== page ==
For those that haven't yet had the opportunity to read Steve Keen, an economist out of Australia who has had some very insightful posts in the past (February's The Roving Cavaliers of Credit is a great 'out of the box' piece that I've reread multiple times), I recommend his latest piece 4 Years Calling the GFC (i.e. the Global Financial Crisis). He noticed that Australia and the United States have been able to service a growing level of debt (which has driven a significant portion of past economic growth) due to interest rates that have moved lower and lower, resulting in servicing costs that have stayed relatively flat.
The issue is what happens when you hit the zero bound and can no longer lower rates (or when the marginal buyer is not willing to accept those lower and lower levels). The best case is lower growth as those debt levels are worked off / inflated away gradually. A worst case is when those levels reach an unsustainable level and default is brought into question (the U.S. really can't default, but bringing out the printing press just to make payments would result in a situation just as bad in my opinion).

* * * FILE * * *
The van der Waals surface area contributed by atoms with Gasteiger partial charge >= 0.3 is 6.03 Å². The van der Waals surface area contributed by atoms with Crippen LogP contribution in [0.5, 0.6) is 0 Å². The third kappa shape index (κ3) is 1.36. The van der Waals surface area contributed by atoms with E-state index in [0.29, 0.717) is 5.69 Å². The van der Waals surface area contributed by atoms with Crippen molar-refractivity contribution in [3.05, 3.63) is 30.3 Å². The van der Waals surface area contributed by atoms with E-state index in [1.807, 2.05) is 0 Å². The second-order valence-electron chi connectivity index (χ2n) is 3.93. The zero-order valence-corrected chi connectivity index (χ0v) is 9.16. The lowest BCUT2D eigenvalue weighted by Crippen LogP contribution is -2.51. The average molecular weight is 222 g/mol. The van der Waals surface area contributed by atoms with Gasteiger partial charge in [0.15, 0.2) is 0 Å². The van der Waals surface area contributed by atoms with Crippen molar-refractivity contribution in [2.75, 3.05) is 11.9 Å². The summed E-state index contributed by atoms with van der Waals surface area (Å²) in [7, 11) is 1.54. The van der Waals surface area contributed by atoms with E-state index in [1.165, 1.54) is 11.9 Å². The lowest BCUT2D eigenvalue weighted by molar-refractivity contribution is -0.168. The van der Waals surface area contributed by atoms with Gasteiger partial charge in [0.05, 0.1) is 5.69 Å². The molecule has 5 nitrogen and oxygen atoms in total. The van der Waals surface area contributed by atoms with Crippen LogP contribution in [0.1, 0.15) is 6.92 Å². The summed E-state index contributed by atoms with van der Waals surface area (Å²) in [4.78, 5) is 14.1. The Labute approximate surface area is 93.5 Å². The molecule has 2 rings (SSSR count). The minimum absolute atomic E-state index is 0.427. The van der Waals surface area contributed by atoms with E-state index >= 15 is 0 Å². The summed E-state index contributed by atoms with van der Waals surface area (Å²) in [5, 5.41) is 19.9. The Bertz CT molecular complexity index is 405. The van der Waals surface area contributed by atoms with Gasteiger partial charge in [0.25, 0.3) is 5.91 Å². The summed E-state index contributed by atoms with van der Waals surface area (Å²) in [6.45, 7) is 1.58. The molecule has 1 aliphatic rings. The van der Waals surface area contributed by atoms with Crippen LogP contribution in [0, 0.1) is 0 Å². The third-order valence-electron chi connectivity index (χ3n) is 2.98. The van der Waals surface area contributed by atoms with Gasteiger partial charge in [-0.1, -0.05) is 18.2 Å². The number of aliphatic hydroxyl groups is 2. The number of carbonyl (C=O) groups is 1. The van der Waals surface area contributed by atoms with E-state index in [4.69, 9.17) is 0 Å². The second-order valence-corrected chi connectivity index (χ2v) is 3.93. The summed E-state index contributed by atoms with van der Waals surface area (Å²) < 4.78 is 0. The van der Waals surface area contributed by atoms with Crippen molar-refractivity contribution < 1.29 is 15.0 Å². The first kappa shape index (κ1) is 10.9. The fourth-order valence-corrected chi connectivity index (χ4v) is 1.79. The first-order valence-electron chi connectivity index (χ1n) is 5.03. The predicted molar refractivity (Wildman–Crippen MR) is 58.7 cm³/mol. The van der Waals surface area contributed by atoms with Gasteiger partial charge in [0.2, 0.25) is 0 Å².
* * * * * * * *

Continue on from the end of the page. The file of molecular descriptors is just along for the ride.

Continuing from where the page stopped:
The level Steve Keen chose to look at to see just how much debt the U.S. has piled up was debt as a level of GDP. Why?
In dynamic terms, the ratio of debt to GDP tells you how many years it would take to reduce debt to zero if all income was devoted to debt repayment. That is an extremely valid indicator of the degree of financial stress a society (or an individual) is under.That makes sense, but I thought debt levels relative to the actual receipts brought in by the government to service that actual debt would be interesting / instructive. As a result we have the below chart, which is marked by a collapse of tax revenue at its most recent point, but the result is frightening none-the-less.
Sources: Government debt outstanding (per Treasury Direct) divided by the twelve month rolling level of receipts (per the Treasury )